The investigation into January 6 events in Washington is said to be the FBI’s biggest in history; and another record that was broken, reports say, is the number of phones identified via the geofence dragnet mass surveillance method, and thanks to Google.
Nevertheless, of the 5,723 devices that Google identified for the FBI “initially” about 900 people have been charged for some offense related to the riot.
The thousands of others were caught in the Google/FBI net of digital surveillance because their location data showed they happened to be close to the Capitol as the events unfolded.
All this has been revealed in a filing in the case of David Rhine, one of those suspected of entering the building, behaving “disorderly and disruptively,” and “parading, demonstrating, or picketing in a Capitol building.”
Rhine’s attorney now wants to suppress geofence data – citing their client’s constitutional expectation of privacy regarding his Google data – and evidence has in the process revealed how it works and at what scale.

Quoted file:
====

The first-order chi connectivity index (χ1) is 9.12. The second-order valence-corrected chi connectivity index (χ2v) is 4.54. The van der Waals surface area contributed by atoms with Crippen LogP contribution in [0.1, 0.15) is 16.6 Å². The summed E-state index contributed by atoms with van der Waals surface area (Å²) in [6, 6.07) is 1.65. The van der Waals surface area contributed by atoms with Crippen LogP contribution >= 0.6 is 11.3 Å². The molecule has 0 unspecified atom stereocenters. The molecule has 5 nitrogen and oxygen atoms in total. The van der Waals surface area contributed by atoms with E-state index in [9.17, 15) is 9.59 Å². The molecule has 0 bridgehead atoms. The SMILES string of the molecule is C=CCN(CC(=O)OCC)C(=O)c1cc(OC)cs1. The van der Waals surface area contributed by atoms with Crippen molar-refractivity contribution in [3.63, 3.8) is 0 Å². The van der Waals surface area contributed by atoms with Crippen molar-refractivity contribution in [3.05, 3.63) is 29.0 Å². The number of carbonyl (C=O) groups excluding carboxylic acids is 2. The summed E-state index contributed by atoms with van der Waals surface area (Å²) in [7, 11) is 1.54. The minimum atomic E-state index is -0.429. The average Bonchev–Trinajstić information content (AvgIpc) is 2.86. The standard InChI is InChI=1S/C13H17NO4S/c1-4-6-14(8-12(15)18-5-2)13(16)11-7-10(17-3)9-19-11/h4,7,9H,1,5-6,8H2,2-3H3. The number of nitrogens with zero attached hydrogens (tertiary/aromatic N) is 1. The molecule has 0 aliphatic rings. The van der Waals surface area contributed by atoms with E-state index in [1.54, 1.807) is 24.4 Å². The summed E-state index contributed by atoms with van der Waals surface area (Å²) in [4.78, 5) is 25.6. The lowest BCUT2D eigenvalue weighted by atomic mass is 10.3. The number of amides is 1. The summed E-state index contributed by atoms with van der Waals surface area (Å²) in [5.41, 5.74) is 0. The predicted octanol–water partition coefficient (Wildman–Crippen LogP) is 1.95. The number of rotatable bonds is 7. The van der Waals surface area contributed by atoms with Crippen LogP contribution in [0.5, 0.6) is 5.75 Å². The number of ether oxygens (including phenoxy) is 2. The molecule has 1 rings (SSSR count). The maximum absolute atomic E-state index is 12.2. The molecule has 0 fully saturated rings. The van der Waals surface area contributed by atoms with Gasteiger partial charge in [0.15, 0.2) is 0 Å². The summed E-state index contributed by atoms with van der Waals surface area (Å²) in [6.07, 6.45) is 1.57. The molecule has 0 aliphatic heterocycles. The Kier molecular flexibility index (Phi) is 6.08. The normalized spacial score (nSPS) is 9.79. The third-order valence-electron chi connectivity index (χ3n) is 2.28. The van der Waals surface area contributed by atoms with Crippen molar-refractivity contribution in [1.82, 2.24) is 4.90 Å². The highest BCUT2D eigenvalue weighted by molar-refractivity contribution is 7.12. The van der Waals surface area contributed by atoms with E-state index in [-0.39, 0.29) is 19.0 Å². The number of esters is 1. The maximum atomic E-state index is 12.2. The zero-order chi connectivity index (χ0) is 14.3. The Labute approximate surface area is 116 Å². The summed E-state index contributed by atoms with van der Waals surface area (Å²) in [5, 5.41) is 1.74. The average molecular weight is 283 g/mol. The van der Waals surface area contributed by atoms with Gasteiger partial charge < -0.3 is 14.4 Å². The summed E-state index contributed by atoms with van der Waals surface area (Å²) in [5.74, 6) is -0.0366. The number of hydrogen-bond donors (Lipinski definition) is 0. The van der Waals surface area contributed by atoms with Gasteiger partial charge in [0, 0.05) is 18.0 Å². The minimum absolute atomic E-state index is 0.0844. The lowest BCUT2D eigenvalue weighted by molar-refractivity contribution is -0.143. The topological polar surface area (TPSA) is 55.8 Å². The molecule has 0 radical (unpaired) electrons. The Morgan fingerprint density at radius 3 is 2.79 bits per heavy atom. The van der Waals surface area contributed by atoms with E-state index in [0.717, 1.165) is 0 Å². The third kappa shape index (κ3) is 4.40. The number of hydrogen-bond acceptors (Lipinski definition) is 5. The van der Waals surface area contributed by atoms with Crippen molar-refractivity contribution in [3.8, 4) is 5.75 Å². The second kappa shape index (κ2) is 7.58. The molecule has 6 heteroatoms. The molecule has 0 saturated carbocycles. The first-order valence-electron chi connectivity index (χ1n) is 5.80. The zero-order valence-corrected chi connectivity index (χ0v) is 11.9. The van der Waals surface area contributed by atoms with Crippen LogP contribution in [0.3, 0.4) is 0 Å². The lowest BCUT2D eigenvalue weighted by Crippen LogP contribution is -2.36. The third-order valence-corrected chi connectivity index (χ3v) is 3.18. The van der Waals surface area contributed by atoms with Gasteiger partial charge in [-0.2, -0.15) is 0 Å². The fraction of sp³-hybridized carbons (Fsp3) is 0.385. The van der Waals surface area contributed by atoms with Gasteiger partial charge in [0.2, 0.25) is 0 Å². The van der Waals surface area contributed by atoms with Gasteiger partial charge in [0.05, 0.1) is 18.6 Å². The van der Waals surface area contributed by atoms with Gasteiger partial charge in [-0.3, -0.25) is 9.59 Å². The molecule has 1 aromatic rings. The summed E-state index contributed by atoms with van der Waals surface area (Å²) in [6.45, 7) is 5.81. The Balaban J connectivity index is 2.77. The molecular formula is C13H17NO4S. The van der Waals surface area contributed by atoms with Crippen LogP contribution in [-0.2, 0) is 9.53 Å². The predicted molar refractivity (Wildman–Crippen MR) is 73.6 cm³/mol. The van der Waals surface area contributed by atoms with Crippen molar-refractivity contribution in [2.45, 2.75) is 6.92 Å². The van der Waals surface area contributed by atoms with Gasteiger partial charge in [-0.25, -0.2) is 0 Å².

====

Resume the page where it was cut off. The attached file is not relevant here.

The filing reaffirmed and revealed a host of facts about the tech giant’s role in geofencing.
The main tool is Location History. Even phones set to “airplane mode” were caught in the dragnet, and people who tried to erase their location history after the events – somehow – wound up attracting even more attention from the FBI.
Google’s Location feature uses data from GPS, wireless internet networks, and Bluetooth and locates the device with accuracy that is said to be less than “a few yards.” So, apparently much better than relying on the cell towers’ accuracy in tracking users.
No wonder then that in the US, Google receives about 10,000 geofence warrants each year. Since it seems to rely on Location History being turned on, Android users can opt-out when prompted while setting up their Android phone.
And later they can do the same when a variety of apps, sometimes seemingly for no reason, wants precisely that permission from them.
Meanwhile, Rhine’s representatives say that the government “enlisted Google to search untold millions of unknown accounts in a massive fishing expedition,” while “just a small amount of Location History can identify individuals engaged in personal and protected activities (such as exercising their rights under the First Amendment).”
Read the motion to dismiss filing here.
If the judge accepts these arguments, Rhine and others the FBI identified using this method could be set free.